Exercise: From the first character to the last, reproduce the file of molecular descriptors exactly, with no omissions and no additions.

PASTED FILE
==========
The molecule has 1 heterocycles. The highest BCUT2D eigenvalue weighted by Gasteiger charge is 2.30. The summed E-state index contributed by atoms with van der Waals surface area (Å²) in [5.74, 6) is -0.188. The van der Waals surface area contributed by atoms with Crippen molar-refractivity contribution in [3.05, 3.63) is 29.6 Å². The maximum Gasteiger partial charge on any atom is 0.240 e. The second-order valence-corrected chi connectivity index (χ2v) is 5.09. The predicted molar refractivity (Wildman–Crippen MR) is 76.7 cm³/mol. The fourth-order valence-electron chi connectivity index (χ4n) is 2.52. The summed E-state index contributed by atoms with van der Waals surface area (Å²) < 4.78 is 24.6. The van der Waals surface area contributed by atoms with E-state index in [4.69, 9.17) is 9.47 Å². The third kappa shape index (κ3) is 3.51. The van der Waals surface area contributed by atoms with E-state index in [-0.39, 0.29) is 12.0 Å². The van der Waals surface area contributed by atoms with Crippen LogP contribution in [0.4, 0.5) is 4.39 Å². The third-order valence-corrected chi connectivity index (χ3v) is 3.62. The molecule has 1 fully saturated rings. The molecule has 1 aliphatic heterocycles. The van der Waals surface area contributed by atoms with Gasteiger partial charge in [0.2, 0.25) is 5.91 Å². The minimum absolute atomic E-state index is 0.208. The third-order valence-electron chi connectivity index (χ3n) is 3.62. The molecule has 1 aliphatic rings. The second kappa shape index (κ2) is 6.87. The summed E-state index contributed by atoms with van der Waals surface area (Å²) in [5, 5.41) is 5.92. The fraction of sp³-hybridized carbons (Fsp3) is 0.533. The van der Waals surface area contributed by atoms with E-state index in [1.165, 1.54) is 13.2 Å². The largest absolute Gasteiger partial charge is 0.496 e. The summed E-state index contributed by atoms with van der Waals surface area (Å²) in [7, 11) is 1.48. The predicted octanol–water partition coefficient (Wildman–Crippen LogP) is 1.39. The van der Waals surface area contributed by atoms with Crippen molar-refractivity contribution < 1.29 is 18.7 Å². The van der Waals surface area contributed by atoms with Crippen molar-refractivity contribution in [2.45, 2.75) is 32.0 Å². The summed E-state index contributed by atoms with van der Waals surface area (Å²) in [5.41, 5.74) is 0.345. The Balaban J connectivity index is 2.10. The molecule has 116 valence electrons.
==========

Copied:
The molecule has 1 heterocycles. The highest BCUT2D eigenvalue weighted by Gasteiger charge is 2.30. The summed E-state index contributed by atoms with van der Waals surface area (Å²) in [5.74, 6) is -0.188. The van der Waals surface area contributed by atoms with Crippen molar-refractivity contribution in [3.05, 3.63) is 29.6 Å². The maximum Gasteiger partial charge on any atom is 0.240 e. The second-order valence-corrected chi connectivity index (χ2v) is 5.09. The predicted molar refractivity (Wildman–Crippen MR) is 76.7 cm³/mol. The fourth-order valence-electron chi connectivity index (χ4n) is 2.52. The summed E-state index contributed by atoms with van der Waals surface area (Å²) < 4.78 is 24.6. The van der Waals surface area contributed by atoms with E-state index in [4.69, 9.17) is 9.47 Å². The third kappa shape index (κ3) is 3.51. The van der Waals surface area contributed by atoms with E-state index in [-0.39, 0.29) is 12.0 Å². The van der Waals surface area contributed by atoms with Crippen LogP contribution in [0.4, 0.5) is 4.39 Å². The third-order valence-corrected chi connectivity index (χ3v) is 3.62. The molecule has 1 fully saturated rings. The molecule has 1 aliphatic heterocycles. The van der Waals surface area contributed by atoms with Gasteiger partial charge in [0.2, 0.25) is 5.91 Å². The minimum absolute atomic E-state index is 0.208. The third-order valence-electron chi connectivity index (χ3n) is 3.62. The molecule has 1 aliphatic rings. The second kappa shape index (κ2) is 6.87. The summed E-state index contributed by atoms with van der Waals surface area (Å²) in [5, 5.41) is 5.92. The fraction of sp³-hybridized carbons (Fsp3) is 0.533. The van der Waals surface area contributed by atoms with E-state index in [1.165, 1.54) is 13.2 Å². The largest absolute Gasteiger partial charge is 0.496 e. The summed E-state index contributed by atoms with van der Waals surface area (Å²) in [7, 11) is 1.48. The predicted octanol–water partition coefficient (Wildman–Crippen LogP) is 1.39. The van der Waals surface area contributed by atoms with Crippen molar-refractivity contribution < 1.29 is 18.7 Å². The van der Waals surface area contributed by atoms with Crippen molar-refractivity contribution in [2.45, 2.75) is 32.0 Å². The summed E-state index contributed by atoms with van der Waals surface area (Å²) in [5.41, 5.74) is 0.345. The Balaban J connectivity index is 2.10. The molecule has 116 valence electrons.